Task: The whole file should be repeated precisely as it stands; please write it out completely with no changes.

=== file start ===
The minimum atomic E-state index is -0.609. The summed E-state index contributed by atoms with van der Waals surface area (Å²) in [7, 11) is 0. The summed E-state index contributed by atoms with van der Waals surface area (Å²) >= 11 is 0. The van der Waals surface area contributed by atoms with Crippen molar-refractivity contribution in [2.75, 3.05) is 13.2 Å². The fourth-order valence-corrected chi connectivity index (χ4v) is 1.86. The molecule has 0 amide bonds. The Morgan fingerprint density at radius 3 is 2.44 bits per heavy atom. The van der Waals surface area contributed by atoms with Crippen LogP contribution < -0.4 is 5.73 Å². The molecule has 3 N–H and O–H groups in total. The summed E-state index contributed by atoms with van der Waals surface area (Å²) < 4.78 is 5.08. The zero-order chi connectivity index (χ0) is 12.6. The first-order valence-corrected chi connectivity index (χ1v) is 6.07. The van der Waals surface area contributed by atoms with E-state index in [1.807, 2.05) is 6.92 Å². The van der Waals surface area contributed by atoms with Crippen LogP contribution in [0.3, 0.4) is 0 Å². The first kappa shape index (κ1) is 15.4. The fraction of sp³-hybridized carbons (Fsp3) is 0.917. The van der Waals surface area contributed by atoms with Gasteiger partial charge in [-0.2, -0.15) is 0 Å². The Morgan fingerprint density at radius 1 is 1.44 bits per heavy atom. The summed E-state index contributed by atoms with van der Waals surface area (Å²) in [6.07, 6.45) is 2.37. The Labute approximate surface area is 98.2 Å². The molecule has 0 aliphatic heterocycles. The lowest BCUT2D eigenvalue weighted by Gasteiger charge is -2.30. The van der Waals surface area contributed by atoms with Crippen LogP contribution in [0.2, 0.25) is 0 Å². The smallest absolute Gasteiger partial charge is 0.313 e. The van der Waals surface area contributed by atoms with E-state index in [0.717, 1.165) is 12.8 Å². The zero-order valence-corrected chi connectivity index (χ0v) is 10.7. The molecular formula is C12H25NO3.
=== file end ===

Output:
The minimum atomic E-state index is -0.609. The summed E-state index contributed by atoms with van der Waals surface area (Å²) in [7, 11) is 0. The summed E-state index contributed by atoms with van der Waals surface area (Å²) >= 11 is 0. The van der Waals surface area contributed by atoms with Crippen molar-refractivity contribution in [2.75, 3.05) is 13.2 Å². The fourth-order valence-corrected chi connectivity index (χ4v) is 1.86. The molecule has 0 amide bonds. The Morgan fingerprint density at radius 3 is 2.44 bits per heavy atom. The van der Waals surface area contributed by atoms with Crippen LogP contribution < -0.4 is 5.73 Å². The molecule has 3 N–H and O–H groups in total. The summed E-state index contributed by atoms with van der Waals surface area (Å²) < 4.78 is 5.08. The zero-order chi connectivity index (χ0) is 12.6. The first-order valence-corrected chi connectivity index (χ1v) is 6.07. The van der Waals surface area contributed by atoms with E-state index in [1.807, 2.05) is 6.92 Å². The van der Waals surface area contributed by atoms with Crippen LogP contribution in [0.3, 0.4) is 0 Å². The first kappa shape index (κ1) is 15.4. The fraction of sp³-hybridized carbons (Fsp3) is 0.917. The van der Waals surface area contributed by atoms with Gasteiger partial charge in [-0.2, -0.15) is 0 Å². The Morgan fingerprint density at radius 1 is 1.44 bits per heavy atom. The summed E-state index contributed by atoms with van der Waals surface area (Å²) in [6.07, 6.45) is 2.37. The Labute approximate surface area is 98.2 Å². The molecule has 0 aliphatic heterocycles. The lowest BCUT2D eigenvalue weighted by Gasteiger charge is -2.30. The van der Waals surface area contributed by atoms with Crippen LogP contribution in [0.2, 0.25) is 0 Å². The smallest absolute Gasteiger partial charge is 0.313 e. The van der Waals surface area contributed by atoms with E-state index in [0.717, 1.165) is 12.8 Å². The zero-order valence-corrected chi connectivity index (χ0v) is 10.7. The molecular formula is C12H25NO3.